Jay Leno, A Firm Believer in Restomodding - Article
January 18, 2011 12:00 AM
If I'd been in a modern Audi S4 or a Mustang 5.0, I could have been going 30 mph faster and not even hinted at spinning. While the old Dodge has more power than either, the rest of it is pure 1966—leaf-spring rear suspension, skinny bias-ply tires and no power steering or brakes. My Coronet is just like the rest of the '60s-era muscle cars in that it has tons of power but doesn't stop or go around corners very well. We all loved the flaws, but the fact is, these cars aren't very safe. That's why I'm a firm believer in upgrading old steeds with modern components.
It's called restomodding. You take an old car and modernize it with an updated engine, suspension, brakes, tires and electronics. And if you restomod the right way, you can revert back to stock at any time. I've been subtly updating my cars for years. Take my two 1925 Doble steam cars. They weigh 6000 pounds and move pretty well but only have rear brakes. That's insane. I put brake drums on the front, with Corvette disc brakes hidden inside them. Now I can comfortably drive my Dobles, because they reliably stop.
I went much further with my just-restored Ford Galaxie. While it looks completely original, it's an all-new car underneath. The suspension now moves with improved trailing arms, a Panhard rod to limit rear-axle sway, oversize antiroll bars, beefed-up mounting brackets and stiffer, polyurethane bushings, all from a suspension company called Hotchkis. The sloppy recirculating-ball steering was replaced with a precise rack-and-pinion setup. Wilwood cross-drilled and vented disc brakes grace all four corners. In the engine room, there's a fuel-injected 511-cubic-inch Jack Roush V8 backed by a Tremec six-speed gearbox. We wrapped the old pieces in paper and put them on a shelf in case we ever want to return the car to its original condition.
Thanks to the new hardware and upgraded tires, this old Ford gets far better fuel economy, and it really handles. By contrast, when I used to drive my dad's '66 Galaxie 7 Litre, which I wrote about in this column (Oct. 2009), if an exit ramp sign read "45 mph" and I was doing 46, I'd never make it. Now I've got plenty of breathing room.
Restomods are more popular than ever, so there are bolt-on parts for a wide range of vintage cars. GM recently began offering a 430-hp crate engine with emissions-compliant fuel and exhaust systems. You can drop it into your hot rod and pass California's stringent emissions inspections.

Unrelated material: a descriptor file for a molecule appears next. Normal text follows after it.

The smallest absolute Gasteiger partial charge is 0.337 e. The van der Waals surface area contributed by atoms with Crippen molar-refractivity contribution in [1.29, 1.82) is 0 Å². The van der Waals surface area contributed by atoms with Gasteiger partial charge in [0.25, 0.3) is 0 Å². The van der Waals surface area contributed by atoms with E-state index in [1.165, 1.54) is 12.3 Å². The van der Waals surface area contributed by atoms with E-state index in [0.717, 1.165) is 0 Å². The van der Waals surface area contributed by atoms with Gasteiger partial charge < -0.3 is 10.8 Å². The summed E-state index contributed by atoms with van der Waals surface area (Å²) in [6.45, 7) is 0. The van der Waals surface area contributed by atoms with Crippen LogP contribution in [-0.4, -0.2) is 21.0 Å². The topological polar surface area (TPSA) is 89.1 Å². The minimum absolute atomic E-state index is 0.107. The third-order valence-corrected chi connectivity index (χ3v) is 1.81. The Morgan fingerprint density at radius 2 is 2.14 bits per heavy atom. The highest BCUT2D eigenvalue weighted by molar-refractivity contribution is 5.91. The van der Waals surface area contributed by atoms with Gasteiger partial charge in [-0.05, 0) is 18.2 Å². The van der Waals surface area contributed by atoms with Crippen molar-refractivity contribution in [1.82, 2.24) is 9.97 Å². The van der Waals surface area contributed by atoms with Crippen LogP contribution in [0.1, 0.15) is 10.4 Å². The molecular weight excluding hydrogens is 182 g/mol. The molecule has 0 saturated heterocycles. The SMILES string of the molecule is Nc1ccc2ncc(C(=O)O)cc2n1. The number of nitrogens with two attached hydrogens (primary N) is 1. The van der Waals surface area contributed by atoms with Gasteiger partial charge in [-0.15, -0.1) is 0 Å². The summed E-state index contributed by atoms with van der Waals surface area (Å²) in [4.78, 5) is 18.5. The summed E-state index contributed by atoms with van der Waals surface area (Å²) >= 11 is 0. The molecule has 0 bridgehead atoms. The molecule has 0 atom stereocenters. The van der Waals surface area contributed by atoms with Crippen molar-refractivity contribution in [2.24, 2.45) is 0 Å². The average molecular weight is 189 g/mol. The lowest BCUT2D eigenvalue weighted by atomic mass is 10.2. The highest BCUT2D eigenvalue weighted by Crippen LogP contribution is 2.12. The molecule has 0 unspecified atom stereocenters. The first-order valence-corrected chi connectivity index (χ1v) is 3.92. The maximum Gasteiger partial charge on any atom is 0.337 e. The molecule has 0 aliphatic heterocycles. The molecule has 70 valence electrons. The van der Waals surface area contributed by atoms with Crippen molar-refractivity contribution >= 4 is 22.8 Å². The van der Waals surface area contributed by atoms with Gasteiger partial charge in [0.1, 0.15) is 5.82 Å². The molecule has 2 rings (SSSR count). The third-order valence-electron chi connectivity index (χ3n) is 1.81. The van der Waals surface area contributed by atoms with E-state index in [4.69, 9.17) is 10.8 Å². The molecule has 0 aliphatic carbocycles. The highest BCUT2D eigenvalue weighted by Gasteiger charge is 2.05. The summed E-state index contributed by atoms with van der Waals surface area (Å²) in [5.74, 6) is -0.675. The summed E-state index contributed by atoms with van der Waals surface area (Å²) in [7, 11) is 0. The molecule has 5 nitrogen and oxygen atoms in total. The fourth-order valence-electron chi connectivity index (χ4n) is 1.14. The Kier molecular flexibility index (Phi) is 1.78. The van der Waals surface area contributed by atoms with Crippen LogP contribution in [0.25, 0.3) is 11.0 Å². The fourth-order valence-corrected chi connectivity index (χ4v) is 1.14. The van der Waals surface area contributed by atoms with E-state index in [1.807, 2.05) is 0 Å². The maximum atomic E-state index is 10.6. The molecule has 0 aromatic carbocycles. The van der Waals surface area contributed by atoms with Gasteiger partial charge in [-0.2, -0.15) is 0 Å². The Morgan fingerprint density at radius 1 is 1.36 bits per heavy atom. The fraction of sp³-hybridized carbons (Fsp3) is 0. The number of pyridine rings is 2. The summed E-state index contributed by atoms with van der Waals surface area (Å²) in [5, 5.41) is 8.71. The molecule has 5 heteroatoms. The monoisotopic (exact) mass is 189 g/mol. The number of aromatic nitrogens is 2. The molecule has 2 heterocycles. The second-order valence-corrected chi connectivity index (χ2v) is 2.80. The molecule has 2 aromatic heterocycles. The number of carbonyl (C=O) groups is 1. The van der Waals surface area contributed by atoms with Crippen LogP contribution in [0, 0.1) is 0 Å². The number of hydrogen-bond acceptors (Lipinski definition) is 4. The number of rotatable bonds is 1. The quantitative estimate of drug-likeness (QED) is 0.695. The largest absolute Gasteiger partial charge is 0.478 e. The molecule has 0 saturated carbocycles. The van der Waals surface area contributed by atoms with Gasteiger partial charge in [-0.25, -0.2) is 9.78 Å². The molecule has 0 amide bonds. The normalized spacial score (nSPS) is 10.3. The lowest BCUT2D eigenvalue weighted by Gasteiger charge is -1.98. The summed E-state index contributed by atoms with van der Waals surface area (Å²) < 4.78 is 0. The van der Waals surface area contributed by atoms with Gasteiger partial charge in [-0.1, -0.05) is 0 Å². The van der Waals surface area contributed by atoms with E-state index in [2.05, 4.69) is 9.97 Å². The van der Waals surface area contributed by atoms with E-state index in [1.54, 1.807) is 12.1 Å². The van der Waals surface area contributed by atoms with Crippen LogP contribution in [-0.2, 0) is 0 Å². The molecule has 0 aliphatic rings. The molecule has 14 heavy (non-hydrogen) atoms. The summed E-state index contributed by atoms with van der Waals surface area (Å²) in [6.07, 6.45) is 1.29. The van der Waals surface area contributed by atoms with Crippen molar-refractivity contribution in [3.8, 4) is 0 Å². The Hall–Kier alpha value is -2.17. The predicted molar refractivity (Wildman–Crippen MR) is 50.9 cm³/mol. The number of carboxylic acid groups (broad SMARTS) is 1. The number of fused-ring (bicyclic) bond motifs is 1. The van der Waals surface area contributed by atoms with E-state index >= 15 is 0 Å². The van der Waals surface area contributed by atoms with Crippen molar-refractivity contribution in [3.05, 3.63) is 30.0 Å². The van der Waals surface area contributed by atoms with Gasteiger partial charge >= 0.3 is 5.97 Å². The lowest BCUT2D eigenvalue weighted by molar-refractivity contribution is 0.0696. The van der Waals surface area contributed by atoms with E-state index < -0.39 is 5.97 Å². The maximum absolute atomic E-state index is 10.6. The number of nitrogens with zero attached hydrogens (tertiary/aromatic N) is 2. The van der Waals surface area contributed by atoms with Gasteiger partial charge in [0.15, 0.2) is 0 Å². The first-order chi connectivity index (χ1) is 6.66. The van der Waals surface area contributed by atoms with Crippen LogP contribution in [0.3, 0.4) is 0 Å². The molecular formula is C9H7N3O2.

These improvements aren't limited to the mechanicals. Vintage Air makes air-conditioning systems that can be adapted to almost any car. Most older cars have acres of room under their hoods, and a new compressor isn't much bigger than an alternator. Over time, a/c will ensure your interior doesn't get damaged, because you're no longer driving with your windows down. I also like to use Dynamat insulation, which sticks to the floor pan underneath the carpet. It's amazing the difference this lightweight material can make. The clatter, the vibration and the heat that used to fill the cabin—that's all gone.
If you install a 12-volt alternator in your old car—a common upgrade—you can keep the stock wiring and the radio, but you'll have to change all your bulbs. It's perfectly fine to stick with the 6-volt system, but many like the brighter lights and increased starting power from the higher voltage. I think that upgrading to 12 volts is better than simply installing an 8-volt battery and leaving the 6-volt stuff in place because, eventually, you will burn out your bulbs.
The funny thing is that restomodding is not new, it's just that now there's a catchy name for the technique. I own a 1914 Premier—a big, brass-era car built in Indianapolis, with a huge T-head six-cylinder dual-plug engine. This car was upgraded in the late '40s, long before the term restomodding was ever uttered. The previous owner removed the coil and the magneto—it had redundant ignition systems—and installed a 12-cylinder ignition from a Pierce-Arrow. That's a really early example of restomodding. I get into this Premier, turn the key, and it fires; I don't have to start on the battery, then switch over to the magneto.
The brakes are a key safety issue and so are seatbelts. I install them in all my old cars, even if that feature wasn't originally available.
But no matter how much you upgrade an antique car, it is never going to be as safe as a modern vehicle. I hear dads say, "My kid wants a 1965 Mustang, which sounds like a perfect teenager car to me." That's not smart. Today, thanks to stiffer bodies that are designed to crush on impact and absorb energy, good seatbelts and airbags, drivers and passengers walk away from accidents that would have been lethal back when we were kids. That kid will be a lot safer in a later model Mustang or even a Ford Fiesta.
Some purists object to changing or modifying these old cars. I look at it this way: If it makes the car better, safer, more reliable and faster—and you can change it back to stock whenever you want—why not do it?
By Jay Leno
Published in the December 2010 issue of Popular Mechanics.